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Green Accounting in Europe

A Comparative Study, Volume 2

Edited by Anil Markandya and Marialuisa Tamborra

Using spatially desegregated data on measures of pollution to derive economic damage estimates, the main purpose of the book is to gauge the environmental damage sustained as a result of economic activities and to offer an insight into how the information generated can be used in conjunction with conventional economic accounts. The first few chapters review recent developments in both green accounting and pathway analysis. The book goes on to evaluate the progress made in estimating dose response functions and valuing environmental damages. The authors discuss the methodology used for the estimation of damages caused by ambient air pollution and the cost of defensive expenditures. They also present the results of the analysis and draw important policy conclusions for environmental accounting, particularly in the EU.
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Chapter 8: Estimates of Damage Costs from Air Pollution to Human Health, Crops and Materials

Bert Droste-Franke, Wolfram Krewitt, Rainer Friedrich, Marialuisa Tamborra and Gianluca Crapanzano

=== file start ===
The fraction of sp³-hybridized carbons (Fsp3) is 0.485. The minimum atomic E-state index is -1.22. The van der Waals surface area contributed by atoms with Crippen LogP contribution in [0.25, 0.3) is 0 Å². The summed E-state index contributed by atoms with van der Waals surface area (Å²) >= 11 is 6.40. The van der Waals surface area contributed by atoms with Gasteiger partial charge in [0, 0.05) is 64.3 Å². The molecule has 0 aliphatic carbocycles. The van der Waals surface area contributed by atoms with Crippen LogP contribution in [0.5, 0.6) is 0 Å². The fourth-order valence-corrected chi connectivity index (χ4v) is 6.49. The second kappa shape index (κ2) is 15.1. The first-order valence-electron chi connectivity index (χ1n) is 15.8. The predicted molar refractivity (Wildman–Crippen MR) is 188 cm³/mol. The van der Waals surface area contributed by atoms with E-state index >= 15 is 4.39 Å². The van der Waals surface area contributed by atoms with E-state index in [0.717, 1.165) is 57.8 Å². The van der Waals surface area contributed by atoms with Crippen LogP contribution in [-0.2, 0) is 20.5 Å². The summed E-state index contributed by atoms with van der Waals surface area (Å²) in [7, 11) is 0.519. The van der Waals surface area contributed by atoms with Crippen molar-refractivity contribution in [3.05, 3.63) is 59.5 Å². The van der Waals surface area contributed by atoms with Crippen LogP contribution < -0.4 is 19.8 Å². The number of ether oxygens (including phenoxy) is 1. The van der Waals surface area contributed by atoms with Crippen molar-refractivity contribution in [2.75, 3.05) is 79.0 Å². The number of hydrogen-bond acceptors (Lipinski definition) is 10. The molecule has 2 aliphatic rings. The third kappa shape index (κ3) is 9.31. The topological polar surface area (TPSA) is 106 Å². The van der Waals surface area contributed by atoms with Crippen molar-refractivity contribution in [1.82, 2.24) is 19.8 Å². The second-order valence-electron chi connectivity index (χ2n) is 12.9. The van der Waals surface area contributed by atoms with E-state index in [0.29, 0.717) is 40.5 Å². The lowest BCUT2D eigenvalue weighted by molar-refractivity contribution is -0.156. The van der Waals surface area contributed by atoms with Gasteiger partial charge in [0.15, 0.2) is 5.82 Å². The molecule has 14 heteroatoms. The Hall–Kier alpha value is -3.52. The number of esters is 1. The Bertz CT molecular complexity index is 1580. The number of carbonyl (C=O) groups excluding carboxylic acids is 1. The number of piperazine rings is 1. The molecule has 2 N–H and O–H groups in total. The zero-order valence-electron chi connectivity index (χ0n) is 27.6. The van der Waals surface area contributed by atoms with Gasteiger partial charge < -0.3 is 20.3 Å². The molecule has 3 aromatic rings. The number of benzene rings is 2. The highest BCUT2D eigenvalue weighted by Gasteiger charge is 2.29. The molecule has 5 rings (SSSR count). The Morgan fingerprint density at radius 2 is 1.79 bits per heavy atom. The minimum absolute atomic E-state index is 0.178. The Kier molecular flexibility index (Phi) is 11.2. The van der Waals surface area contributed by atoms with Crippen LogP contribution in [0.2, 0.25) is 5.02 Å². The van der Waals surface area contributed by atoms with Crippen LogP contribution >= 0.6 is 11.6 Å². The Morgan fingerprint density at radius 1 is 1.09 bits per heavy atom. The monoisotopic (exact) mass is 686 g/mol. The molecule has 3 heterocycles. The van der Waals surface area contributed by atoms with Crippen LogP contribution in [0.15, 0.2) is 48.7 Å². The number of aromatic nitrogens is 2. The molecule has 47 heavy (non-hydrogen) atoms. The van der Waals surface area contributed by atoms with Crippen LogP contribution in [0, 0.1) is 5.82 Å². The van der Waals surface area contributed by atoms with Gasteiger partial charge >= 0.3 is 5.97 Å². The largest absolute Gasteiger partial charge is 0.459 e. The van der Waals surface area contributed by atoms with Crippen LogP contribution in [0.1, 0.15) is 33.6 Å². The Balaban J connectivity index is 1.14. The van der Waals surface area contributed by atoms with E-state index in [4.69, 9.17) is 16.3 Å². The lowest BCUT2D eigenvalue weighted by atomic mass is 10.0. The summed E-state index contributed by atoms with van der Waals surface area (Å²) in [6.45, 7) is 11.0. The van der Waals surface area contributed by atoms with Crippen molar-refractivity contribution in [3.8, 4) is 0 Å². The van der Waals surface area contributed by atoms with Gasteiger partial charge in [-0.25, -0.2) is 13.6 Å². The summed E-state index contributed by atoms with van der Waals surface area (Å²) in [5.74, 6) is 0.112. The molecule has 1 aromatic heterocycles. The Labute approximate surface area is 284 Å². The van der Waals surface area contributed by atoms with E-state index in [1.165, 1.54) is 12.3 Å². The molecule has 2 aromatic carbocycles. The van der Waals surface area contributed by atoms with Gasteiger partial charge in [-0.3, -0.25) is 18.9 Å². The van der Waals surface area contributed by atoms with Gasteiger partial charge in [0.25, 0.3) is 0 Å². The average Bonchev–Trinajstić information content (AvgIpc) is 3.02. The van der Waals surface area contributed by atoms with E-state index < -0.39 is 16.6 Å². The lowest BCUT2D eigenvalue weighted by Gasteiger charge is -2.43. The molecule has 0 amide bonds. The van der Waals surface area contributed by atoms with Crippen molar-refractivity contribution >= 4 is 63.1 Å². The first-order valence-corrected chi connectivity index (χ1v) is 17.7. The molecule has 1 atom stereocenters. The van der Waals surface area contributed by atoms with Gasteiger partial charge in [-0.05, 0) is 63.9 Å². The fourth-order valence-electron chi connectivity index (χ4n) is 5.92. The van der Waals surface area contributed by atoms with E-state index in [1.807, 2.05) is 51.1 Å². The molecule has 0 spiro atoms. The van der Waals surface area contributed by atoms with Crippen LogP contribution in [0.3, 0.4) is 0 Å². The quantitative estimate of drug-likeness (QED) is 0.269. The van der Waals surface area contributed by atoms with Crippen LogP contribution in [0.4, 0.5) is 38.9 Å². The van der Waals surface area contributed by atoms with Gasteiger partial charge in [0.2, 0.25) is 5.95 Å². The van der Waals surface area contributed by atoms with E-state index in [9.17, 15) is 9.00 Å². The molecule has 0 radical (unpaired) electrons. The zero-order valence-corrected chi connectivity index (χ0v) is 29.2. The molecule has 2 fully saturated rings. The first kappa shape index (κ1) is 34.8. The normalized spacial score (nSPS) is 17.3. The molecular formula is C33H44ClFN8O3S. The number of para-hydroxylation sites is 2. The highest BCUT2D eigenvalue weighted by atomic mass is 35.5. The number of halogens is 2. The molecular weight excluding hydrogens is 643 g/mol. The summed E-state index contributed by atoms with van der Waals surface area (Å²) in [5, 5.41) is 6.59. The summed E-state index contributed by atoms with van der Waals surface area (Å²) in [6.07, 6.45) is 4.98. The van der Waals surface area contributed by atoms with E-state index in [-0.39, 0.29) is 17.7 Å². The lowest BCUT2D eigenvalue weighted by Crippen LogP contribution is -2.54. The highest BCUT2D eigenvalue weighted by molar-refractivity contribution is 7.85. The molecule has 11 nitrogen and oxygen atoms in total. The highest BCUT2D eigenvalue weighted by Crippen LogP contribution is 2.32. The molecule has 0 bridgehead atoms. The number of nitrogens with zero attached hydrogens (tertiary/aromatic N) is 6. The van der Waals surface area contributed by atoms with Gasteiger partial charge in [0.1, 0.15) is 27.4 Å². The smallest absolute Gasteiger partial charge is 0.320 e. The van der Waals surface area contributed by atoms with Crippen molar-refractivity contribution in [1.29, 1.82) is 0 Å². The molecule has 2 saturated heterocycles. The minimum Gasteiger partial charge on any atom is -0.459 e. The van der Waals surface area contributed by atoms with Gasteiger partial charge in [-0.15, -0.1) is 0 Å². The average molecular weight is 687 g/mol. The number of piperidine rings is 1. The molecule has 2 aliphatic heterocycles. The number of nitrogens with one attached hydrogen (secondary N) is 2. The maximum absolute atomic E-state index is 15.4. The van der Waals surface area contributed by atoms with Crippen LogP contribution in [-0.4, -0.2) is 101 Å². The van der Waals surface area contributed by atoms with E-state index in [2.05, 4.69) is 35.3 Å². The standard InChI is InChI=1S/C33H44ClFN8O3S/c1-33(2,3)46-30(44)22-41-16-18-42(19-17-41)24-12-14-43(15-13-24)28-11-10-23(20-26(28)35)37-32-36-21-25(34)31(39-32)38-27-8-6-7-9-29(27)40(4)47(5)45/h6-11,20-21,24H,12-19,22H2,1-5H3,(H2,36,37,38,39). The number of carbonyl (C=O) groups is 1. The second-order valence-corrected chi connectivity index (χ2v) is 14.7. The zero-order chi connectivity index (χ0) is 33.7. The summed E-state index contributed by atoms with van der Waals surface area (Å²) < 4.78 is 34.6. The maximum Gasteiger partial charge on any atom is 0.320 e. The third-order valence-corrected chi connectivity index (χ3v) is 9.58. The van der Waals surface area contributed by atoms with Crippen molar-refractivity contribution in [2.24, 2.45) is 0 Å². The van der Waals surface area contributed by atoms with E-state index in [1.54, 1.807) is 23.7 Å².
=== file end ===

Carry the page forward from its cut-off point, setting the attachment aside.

Bert Droste-Franke, Wolfram Krewitt, Rainer Friedrich, Alfred Trukenmüller, Marialuisa Tamborra, Gianluca Crapanzano, Marcella Pavan, Paul Watkiss, Mike Holland, Katie King, Anil Markandya, Ian Milborrow, Alistair Hunt, Onno Kuik, Kees Dorland, Frank A. Spaninks and John F.M. Helming 8.1 INTRODUCTION The current chapter deals with the estimation of impacts caused by anthropogenic emissions based on observed air quality data. The core study contains damage estimations for the countries of Germany, Italy, the Netherlands and the United Kingdom using the recommended exposure– response functions (see Chapters 4 and 5). First, the air quality data and methodology applied for each country are described in detail. Then the natural background concentrations used for the attribution of damages to anthropogenic origin are discussed. Afterwards, the results are presented in detail for each country and impact category (mortality, morbidity, crops and materials) and summarised by valuing the physical impacts in monetary terms. A sensitivity analysis follows which includes, for the UK only, the assessment of damages in different years, damages caused by further pollutants for which no assessment is carried out in the core analysis, and damages estimated by using alternative exposure–response functions for some human health effects. In the final part of this section conclusions are derived from the results. 113 114 Results 8.2 DETAILED METHODOLOGY The availability of measurement data for air pollutants differs much between Germany, Italy, the Netherlands and the UK. While concentration maps of geographical high resolution are already available in some countries, in others they...

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